## Wednesday, November 30, 2011

### Cut'n'Frag: Fragment smart using SMARTS

In our research group, part of the research we do is method development. To facilitate these new methods, tools are often required to setup various calculations or treat output files. Some of this research[1] is in fragment based methods[2] where a large system is divided into several smaller pieces and the total property of the whole system can be assembled from the individual fragments.

To help facilitate easier setup of fragment based calculations, we've made a tool (still under development) called FragIt which we use to fragment large molecules and prepare input files for GAMESS[3]. This post is about one key aspect of FragIt: How to use Open Babel[4] to figure out where to cut bonds in a protein.

For starters, one needs to load a molecule from a file, this is accomplished by the following lines of code[*]

import openbabel
filename="1UAO.pdb"
obmol = openbabel.OBMol()
obconv = openbabel.OBConversion()
obconv.SetInFormat(filename[-3:])


which basically tells OpenBabel that we like to open a file with a fileformat specified by the extension of the filename("pdb").

Open Babel includes functionality to do SMARTS[5] pattern matching[6]. Basically, you write a pattern to search for a substructure in a molecule. The way we want to use it is to identify an atom A on one side of a bond, and an atom B on the other side of that bond. Thus, using the following SMARTS pattern on a protein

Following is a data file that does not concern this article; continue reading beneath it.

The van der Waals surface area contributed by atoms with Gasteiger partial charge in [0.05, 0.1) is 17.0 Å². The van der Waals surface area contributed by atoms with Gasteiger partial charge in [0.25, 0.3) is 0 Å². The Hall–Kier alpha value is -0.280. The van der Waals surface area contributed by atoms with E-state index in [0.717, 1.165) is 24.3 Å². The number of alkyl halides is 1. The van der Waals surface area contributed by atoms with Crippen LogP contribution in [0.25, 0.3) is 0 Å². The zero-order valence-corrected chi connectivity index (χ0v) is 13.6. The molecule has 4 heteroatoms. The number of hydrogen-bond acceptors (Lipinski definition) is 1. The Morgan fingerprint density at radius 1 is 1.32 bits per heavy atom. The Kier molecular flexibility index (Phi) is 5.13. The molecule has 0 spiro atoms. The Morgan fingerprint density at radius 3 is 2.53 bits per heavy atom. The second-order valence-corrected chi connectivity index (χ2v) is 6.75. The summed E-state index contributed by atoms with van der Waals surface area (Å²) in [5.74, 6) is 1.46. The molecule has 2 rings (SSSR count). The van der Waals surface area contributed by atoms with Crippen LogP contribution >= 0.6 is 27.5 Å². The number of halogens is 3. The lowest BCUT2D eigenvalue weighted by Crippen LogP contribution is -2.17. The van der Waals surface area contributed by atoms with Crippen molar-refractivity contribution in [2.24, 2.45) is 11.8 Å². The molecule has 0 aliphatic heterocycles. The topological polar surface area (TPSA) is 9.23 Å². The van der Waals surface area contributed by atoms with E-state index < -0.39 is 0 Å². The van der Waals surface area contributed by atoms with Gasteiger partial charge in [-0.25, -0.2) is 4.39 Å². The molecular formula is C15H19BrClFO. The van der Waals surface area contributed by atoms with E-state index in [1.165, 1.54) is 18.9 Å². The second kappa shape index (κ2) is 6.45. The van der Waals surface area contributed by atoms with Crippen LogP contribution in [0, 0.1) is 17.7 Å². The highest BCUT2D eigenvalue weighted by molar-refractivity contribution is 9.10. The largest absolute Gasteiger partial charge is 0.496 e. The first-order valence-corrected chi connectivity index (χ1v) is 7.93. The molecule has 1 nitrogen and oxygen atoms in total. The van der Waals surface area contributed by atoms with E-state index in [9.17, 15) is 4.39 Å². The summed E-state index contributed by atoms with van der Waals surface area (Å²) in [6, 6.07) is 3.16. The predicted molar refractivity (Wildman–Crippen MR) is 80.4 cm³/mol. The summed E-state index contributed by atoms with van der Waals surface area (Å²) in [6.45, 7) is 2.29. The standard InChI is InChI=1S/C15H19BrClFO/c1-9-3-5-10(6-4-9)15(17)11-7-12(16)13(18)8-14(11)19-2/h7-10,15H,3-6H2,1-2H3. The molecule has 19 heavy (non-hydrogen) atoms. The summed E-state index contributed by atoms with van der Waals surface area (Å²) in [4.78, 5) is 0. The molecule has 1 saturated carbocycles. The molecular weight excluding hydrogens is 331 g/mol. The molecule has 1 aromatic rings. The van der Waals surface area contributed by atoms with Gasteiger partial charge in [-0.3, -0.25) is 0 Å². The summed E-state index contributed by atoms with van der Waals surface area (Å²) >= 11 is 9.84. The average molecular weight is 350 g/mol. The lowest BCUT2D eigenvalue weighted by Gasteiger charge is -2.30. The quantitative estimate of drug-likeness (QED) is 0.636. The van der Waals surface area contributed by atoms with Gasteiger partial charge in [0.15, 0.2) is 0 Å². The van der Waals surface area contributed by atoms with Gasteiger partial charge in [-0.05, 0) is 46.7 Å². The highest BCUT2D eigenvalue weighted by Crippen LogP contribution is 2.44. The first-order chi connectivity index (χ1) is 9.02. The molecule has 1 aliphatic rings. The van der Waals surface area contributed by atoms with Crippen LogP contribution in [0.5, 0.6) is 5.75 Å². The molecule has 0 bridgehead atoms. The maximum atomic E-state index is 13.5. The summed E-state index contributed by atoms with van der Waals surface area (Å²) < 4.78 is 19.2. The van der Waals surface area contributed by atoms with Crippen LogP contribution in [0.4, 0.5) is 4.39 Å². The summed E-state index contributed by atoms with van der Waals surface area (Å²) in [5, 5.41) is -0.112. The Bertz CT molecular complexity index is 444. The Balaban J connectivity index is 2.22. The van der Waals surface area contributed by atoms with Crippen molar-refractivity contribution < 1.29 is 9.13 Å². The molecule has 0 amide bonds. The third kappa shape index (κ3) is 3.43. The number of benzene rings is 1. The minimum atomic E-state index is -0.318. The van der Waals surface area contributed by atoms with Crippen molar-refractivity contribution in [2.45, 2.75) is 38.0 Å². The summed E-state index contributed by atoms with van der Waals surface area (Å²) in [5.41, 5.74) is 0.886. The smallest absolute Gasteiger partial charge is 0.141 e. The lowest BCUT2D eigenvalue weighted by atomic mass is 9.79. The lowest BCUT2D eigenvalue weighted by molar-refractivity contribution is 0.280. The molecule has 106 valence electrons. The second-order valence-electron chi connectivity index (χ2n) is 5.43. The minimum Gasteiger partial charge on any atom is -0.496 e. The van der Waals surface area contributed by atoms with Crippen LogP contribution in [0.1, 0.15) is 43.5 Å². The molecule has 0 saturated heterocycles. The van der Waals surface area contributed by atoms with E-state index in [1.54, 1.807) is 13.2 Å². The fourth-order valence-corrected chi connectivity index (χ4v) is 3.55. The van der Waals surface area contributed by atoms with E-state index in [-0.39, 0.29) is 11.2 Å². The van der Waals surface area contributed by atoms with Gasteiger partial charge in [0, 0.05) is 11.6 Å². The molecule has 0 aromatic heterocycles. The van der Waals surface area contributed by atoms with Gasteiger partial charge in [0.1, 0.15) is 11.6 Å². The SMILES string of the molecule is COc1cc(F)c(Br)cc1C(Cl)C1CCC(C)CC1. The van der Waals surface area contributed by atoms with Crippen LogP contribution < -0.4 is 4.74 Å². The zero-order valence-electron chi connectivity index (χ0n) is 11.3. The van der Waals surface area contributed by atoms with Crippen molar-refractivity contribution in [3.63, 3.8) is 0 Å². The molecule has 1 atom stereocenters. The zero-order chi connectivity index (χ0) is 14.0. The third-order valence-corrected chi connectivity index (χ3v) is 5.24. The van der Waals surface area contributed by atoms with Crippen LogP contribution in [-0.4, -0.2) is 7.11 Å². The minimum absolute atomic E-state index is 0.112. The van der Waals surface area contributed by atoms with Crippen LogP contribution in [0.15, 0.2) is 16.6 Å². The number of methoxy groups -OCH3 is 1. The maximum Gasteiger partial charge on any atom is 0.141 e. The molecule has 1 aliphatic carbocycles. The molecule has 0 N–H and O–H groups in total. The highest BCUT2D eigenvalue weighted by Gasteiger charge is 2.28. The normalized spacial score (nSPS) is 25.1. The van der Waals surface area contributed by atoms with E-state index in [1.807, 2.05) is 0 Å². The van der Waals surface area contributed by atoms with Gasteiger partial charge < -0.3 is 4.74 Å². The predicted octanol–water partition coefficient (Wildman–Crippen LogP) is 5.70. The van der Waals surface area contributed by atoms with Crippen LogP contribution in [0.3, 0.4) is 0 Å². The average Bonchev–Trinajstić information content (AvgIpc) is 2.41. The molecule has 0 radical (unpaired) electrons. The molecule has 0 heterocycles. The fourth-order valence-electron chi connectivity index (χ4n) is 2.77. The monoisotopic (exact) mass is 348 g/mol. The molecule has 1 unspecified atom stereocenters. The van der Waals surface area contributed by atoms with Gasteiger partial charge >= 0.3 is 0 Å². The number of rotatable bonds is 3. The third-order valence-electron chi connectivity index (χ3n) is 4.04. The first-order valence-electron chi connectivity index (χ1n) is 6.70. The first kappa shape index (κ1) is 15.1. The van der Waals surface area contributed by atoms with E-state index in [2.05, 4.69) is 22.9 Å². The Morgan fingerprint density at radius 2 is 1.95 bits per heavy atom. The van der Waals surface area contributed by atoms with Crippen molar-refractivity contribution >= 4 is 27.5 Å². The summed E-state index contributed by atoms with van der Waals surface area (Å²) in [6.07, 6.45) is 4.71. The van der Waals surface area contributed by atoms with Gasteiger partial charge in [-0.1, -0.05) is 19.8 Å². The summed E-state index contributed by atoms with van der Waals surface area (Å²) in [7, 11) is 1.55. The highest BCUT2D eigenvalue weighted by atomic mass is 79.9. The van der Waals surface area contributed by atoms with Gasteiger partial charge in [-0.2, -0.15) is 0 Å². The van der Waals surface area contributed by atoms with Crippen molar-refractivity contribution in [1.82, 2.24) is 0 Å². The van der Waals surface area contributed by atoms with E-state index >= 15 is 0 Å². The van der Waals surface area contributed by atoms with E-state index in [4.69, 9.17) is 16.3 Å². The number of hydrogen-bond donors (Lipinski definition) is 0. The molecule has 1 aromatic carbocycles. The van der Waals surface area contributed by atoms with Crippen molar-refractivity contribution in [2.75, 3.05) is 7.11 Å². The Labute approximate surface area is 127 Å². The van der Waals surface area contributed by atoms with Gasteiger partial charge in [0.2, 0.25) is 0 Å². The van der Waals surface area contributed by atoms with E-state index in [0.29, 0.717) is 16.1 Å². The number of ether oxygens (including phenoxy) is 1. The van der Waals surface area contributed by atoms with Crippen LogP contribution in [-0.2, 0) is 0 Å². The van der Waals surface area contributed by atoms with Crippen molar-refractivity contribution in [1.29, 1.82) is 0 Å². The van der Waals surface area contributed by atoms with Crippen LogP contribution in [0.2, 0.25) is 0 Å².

[$(CN)][$(C=O)]

we can search for A: 'find carbon connected to nitrogen on one side' and B: 'find carbon connected to an oxygen on the other side'. Results are only returned if the above pattern mathes on both sides of a bond at the same time. The code to do this is

obpat.Init(pattern)
obpat.Match(obmol)
matches = [m for m in obpat.GetUMapList()]


where the last line converts some horrible <openbabel.vectorvInt; proxy ... > SWIG code into a list of tuples with matching atom ID's, i.e.

print matches

gives

[(2, 3), (11, 12), (32, 33), (44, 45), (58, 59), (73, 74), (87, 88), (94, 95), (108, 109), (132, 133)]


Each tuple has information about the found atoms as (A, B).

The real beauty of this is of course that you can make your own patterns and match whatever you want in whichever molecule you chose to play with.

You can find this example as well as others on my github page.

[*] We opted for the full fledged API of OpenBabel, thus it takes 5 lines of code to actually open a file. The more pythonic library pybel[7] which is also included in OpenBabel was not used.

update: Thanks to Anders Christensen for pointing me towards an easy syntax highlighter.